marking the ground they walk on with dignity as their past life in their home country decimates to dust, as they enter a world of long days under the burning sun drenched in sweat from the vegetables fields inhaling toxic chemicals one breath at a time in order to feed their families; the tired hands sweeping and cleaning and slowly slowly slowly losing strength. i’m from those individuals who have given up everything for their families, who only want their children to make those dreams that were so far away in the homeland into a reality. i’m from la gente that carry the beauty and grace of their ancestors, as the word home becomes foreign and far away, as the struggle to decipher words and sounds of a new language increases with difficulty, as if looking at alphabet soup. every waking breath i’m the heartbeat of mothers and fathers is a need for survival, willing to walk through deserts leaving behind everything they know (endless deserts) and not looking back. to provide their families with survival (with a future) and my heart aches the universe belongs to us. for those whose identity is torn between aquí y allá for those whose skin is kissed more by the sun for those not welcomed in the land their parents believed promised a world of endless success, a world of safety.
STUCK BETWEEN THE LINES STUCK BETWEEN THE LINES STUCK BETWEEN THE LINES Boundaries [noun]: a line that marks the limits of an area; a dividing line; a limit of a subject or sphere of activity. The line between us stands bold and resistant. These lines represent the enclosure I have built for myself. The ones I set up whenever I’m confronted about things as simple as where I was born or where my parents work. The boundaries I set up are meant to keep myself at most ease; they both limit others from pursuing a conversation I am not ready for and limit myself from sharing too much in a potentially unsafe space. Often, there is this sense of security and safety that comes with not disclosing my identities as an undocumented Latina since I don’t always feel the need nor the want to explain myself or my background to others without getting emotional. Staying between the lines isn’t always the best option, but I’ve found it to often be the safest.
where it is easier to share my status and it requires no direct confrontation. My writing is a safe space where I have the strength to speak up about my personal lived experiences. I find security in letting down my guard and proving others wrong whenever I surpass a boundary that society has placed on me. It wasn’t until I was at UCLA that I learned to let my guard down and open up about my genuine ideas and morals. I’m grateful that I feel represented in spaces with likeminded people from similar communities to those I belong to where I can simply voice whatever is going through my mind at the moment. For the first time in a long time, I didn’t feel hesitant when sharing views opposite from those my family and church followed. I didn’t feel shame in opening up about my status. I didn’t feel restricted anymore and learned to believe that it is possible to succeed despite my status and the boundaries placed against undocumented students pursuing higher education.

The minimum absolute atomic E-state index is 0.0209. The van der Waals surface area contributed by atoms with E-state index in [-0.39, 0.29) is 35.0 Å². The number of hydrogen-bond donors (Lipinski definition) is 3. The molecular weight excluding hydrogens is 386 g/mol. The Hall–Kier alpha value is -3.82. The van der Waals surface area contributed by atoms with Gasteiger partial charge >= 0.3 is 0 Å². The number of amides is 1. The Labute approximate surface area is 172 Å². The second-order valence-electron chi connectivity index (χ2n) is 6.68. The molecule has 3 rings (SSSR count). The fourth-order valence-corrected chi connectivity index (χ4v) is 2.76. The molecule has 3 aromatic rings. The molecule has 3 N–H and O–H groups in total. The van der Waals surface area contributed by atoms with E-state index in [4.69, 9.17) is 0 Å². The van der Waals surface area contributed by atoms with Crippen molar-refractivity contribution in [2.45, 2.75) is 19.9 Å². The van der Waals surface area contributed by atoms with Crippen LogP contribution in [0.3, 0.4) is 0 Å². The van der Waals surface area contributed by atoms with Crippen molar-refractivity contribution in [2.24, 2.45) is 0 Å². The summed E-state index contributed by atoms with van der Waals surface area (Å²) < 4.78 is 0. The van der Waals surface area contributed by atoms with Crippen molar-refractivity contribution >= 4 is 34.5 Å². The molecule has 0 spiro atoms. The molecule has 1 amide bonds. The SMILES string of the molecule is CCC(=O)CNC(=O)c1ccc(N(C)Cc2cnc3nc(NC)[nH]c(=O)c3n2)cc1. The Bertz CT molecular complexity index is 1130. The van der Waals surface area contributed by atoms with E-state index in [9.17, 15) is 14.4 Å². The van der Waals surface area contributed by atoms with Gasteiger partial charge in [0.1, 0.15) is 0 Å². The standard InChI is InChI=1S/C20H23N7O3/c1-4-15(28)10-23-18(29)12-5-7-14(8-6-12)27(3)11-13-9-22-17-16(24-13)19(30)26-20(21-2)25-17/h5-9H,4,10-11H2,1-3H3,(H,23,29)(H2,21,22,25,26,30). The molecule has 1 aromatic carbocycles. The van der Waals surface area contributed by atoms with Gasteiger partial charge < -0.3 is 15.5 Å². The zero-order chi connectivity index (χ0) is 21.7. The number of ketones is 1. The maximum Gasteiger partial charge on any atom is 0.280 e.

While most of my boundaries are selfimposed, there are systemic boundaries in my life which I often have no control over and frankly, have limited ability to tear down. Regardless of the ones I don’t have control over, I’ve learned when to lower my boundaries such as through my writing,
I didn’t feel as if I had to hide this legal boundary when forming relationships because I felt empowered to share my identity rather than hide it. I soon moved on to breaking new generational boundaries by being the first child to move out of the house, despite being unmarried, in order to pursue a college education. I learned to set my own boundaries beginning with my religious and moral beliefs. It felt relieving to finally tiptoe across the bolded lines I refused to previously cross. Recently, society seems to be moving backwards much faster than it is moving forwards, and I fear that the progress I made in breaking down boundaries for myself will eventually be reversed. The pressure to constantly be an activist for my community is always followed by the fear of the country’s future during election cycles. I fear that DACA may be rescinded or that I will be placed into an enclosure of fear once again due to the Visual by Jennifer Rosario Arriaga
boundaries placed against me that would prevent me from ever reaching citizenship, or even reach the high stakes of fearing deportation once again. Stepping over the line was not easy to begin with, nor will it be to enclose myself behind them once again, if I have to. I question when I’ll ever have these boundaries lifted for good and hope that I’ll soon be able to cross the line without fear. I think about how much of my life I have published, even if it is very minimal. I think about how anything I have published, or even having applied to DACA, could be traced back to me and negatively affect me in the future, thus reinforcing the systematic boundaries the country impedes me from crossing. For now, under the uncertainty of our current administration and election, I stand in this middle ground where I can proceed to share as much as makes me comfortable or recreate boundaries which prevent me from disclosing too much about myself based
on the outcome of the election. Ultimately, I am okay with how much I have shared with others thus far, but I know that there are always risks, fears, and doubts that will never truly go away. In the meantime, I stand where I have always been my entire life, conflicted between stepping over the line or enclosing myself between them.